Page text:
“What was that?” Ty glanced at Paul, who shrugged to indicate he didn’t know, either.
Jim grinned. “Not a gay footballer, but a bloody good footballer who happens to be gay.”
Ty laughed. “Well, you obviously had him fooled. On the footballer part, at least. I’ll have to ask Tony if the gay part is true.”
Jim rolled his eyes. “Brat…”
* * *
The presenter turned on the lights and stepped back to the microphone. “As you can see from that video, even unthinking homophobic comments can affect someone. The AFL anti-vilification policy covers not only sexist and racist remarks, but also homophobia. As Jason said in that video, homophobic comments are rife in football clubs. Most of the time it’s unthinking, just a generic insult, but everyone here needs to understand that it can still hurt, that they’re not harmless.” He smiled. “One of the comments in that video was how no one wants to be the first gay footballer. Well, that’s no longer a concern. We don’t normally get one of the attendees at these meetings to come up and address everyone, but Jim Henderson, if you wouldn’t mind…”
Jim stood up but was surprised when Ty also rose. “Brat, what are you doing?”
Ty grinned. “My job.” Not waiting for Jim, he strode to the front of the room, smiled at the presenter and then turned to grin at the crowd. “For those that don’t know me, I’m the one that this guy,” he jabbed a thumb in Jim’s direction, “calls the brat. In return, I call him Dad.”
“Brat, I think you should sit down.”
“In a moment,” Ty said out of the side of his mouth. He swept his gaze over the crowd. “Dad’s going to tell you what it’s been like for him, playing football while still in the closet. He’ll probably also tell you how things have been this year when he played with the Lilydale Leopards as an openly gay VFL player.” He leant towards the microphone to emphasise his words. “I’m here to give you my perspective on what that means.”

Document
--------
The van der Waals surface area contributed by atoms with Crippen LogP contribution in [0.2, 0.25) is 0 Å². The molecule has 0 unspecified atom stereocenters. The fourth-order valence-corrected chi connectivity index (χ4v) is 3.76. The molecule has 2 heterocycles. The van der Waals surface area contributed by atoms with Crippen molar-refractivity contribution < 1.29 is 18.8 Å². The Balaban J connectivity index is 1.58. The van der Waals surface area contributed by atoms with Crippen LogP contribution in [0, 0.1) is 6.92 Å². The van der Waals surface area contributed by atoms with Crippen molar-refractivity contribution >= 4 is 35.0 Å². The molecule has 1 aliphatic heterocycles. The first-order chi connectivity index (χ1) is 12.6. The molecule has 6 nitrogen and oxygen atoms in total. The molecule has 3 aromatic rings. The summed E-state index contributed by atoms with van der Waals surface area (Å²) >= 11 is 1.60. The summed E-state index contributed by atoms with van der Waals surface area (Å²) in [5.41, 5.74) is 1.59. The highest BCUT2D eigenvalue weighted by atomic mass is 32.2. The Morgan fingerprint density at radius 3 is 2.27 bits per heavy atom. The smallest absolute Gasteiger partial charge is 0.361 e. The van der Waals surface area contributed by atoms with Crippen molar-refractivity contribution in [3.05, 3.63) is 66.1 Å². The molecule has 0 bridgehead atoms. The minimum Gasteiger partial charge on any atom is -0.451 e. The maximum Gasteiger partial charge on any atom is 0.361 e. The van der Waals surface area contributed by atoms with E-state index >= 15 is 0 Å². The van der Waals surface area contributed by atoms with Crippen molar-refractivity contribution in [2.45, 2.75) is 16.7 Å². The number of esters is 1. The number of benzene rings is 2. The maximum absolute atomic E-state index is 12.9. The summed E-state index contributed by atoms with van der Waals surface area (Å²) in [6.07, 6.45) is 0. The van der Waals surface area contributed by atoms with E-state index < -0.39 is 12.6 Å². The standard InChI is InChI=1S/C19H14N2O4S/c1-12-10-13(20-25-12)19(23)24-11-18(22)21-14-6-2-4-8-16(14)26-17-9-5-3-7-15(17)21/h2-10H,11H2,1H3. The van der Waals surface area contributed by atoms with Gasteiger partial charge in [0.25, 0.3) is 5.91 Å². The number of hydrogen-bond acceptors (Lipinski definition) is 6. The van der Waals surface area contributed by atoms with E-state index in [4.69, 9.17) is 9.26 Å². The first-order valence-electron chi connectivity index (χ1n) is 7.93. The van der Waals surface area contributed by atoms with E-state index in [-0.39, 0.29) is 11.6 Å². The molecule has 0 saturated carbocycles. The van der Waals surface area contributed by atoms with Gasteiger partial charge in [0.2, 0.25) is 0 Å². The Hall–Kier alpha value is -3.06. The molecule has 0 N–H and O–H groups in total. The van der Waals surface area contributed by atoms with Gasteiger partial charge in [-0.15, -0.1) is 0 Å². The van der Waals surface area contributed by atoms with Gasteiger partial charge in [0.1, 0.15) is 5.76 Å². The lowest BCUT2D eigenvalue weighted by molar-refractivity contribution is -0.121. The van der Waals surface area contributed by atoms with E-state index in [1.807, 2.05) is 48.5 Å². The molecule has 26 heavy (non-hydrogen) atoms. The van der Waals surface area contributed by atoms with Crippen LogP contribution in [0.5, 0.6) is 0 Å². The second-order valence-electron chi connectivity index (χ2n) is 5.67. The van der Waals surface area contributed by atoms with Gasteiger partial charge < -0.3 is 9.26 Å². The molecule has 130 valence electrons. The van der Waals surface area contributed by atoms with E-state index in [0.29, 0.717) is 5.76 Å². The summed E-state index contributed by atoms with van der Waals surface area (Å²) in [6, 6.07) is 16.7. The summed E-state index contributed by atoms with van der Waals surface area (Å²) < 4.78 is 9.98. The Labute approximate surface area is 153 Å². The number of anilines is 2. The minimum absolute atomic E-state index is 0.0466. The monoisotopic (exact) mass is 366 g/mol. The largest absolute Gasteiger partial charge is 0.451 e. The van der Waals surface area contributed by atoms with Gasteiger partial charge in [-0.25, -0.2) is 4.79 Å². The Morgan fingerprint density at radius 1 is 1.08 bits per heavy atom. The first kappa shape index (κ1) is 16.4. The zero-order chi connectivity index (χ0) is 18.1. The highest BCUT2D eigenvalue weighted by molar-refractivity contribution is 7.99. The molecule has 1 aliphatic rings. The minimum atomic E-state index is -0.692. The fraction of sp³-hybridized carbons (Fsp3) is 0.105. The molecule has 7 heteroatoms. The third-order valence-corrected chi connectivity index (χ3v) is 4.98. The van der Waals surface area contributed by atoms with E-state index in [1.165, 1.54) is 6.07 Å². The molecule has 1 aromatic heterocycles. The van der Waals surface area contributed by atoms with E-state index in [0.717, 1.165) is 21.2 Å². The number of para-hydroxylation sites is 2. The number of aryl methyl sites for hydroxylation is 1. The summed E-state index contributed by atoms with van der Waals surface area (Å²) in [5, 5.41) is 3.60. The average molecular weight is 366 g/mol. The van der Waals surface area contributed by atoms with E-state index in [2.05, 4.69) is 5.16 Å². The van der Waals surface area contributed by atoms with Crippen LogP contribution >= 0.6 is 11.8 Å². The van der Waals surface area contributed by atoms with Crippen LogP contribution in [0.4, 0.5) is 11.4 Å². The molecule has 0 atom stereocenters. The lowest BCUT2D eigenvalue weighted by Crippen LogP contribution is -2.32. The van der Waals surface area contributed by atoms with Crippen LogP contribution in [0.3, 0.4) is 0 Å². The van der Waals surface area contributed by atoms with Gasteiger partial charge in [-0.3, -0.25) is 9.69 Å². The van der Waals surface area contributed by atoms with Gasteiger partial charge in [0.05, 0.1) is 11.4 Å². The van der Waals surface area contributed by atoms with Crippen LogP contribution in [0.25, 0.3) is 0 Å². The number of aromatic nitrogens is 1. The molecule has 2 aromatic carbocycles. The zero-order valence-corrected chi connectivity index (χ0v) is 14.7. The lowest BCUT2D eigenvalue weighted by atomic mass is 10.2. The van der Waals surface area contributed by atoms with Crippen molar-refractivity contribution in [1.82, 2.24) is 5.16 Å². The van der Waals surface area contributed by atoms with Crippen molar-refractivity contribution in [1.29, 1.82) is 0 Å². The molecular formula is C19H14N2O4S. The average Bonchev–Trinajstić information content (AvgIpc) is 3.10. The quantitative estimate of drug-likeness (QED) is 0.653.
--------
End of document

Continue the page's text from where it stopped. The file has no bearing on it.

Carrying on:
Ty glanced over his shoulder to see Jim frowning but otherwise not making any move to interfere. Ty gave him a quick grin before returning his attention to the other first-year players attending the induction camp. “As Dad once famously misstated, what we do in the bedroom isn’t what got us into the AFL.”
A smattering of chuckles swept the room.
“None of us slept our way into the AFL. At least I hope none of us did. I don’t want to be told otherwise. How your club decides who to draft is something between you and them.”
The laughs were stronger this time.
“As we were told in the session before this one, what we believe also doesn’t matter to the AFL. It doesn’t matter if you’re a Christian, Muslim, Buddhist, Hindu, Jedi, or atheist, or even if you’re a pastafarian and worship the great flying spaghetti monster—long may He fly—you’re all welcome in the AFL community.”
Ty paused to make sure everyone was still paying attention. Many of the guys in the room were grinning broadly while chuckling quietly. “Also earlier today we were warned about sexist remarks. One of these days there’s going to be a woman with the skills and talents necessary to become an AFL footballer. Yes,” he added over the general murmuring from the audience, “one day there will be a female player.” He grinned. “Looking at some of you, that day may even be today.”
He spoke over the laughter that followed. “And that’s okay! You don’t have to hide who you are. It doesn’t matter if we’re gay, straight, bisexual, or any of the other categories that I can’t remember. It doesn’t matter if we’re guys, girls, or whatever other options there may be.”